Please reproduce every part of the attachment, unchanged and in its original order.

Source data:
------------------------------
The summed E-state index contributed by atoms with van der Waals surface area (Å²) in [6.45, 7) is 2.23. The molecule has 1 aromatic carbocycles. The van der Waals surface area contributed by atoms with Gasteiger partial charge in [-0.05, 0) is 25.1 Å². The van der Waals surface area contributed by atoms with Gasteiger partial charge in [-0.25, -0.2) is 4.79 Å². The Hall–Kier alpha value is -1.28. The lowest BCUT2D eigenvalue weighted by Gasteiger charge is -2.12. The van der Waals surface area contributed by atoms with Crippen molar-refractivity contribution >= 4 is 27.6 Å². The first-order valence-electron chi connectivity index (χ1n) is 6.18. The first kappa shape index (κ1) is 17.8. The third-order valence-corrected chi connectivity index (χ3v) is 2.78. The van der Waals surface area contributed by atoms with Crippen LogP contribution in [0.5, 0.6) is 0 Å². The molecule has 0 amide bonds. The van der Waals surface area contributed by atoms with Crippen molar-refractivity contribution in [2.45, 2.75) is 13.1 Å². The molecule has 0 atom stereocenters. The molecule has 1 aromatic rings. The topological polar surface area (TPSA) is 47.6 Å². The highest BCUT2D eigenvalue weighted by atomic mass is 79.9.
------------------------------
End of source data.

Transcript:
The summed E-state index contributed by atoms with van der Waals surface area (Å²) in [6.45, 7) is 2.23. The molecule has 1 aromatic carbocycles. The van der Waals surface area contributed by atoms with Gasteiger partial charge in [-0.05, 0) is 25.1 Å². The van der Waals surface area contributed by atoms with Gasteiger partial charge in [-0.25, -0.2) is 4.79 Å². The Hall–Kier alpha value is -1.28. The lowest BCUT2D eigenvalue weighted by Gasteiger charge is -2.12. The van der Waals surface area contributed by atoms with Crippen molar-refractivity contribution >= 4 is 27.6 Å². The first-order valence-electron chi connectivity index (χ1n) is 6.18. The first kappa shape index (κ1) is 17.8. The third-order valence-corrected chi connectivity index (χ3v) is 2.78. The van der Waals surface area contributed by atoms with Crippen LogP contribution in [0.5, 0.6) is 0 Å². The molecule has 0 amide bonds. The van der Waals surface area contributed by atoms with Crippen molar-refractivity contribution in [2.45, 2.75) is 13.1 Å². The molecule has 0 atom stereocenters. The molecule has 1 aromatic rings. The topological polar surface area (TPSA) is 47.6 Å². The highest BCUT2D eigenvalue weighted by atomic mass is 79.9.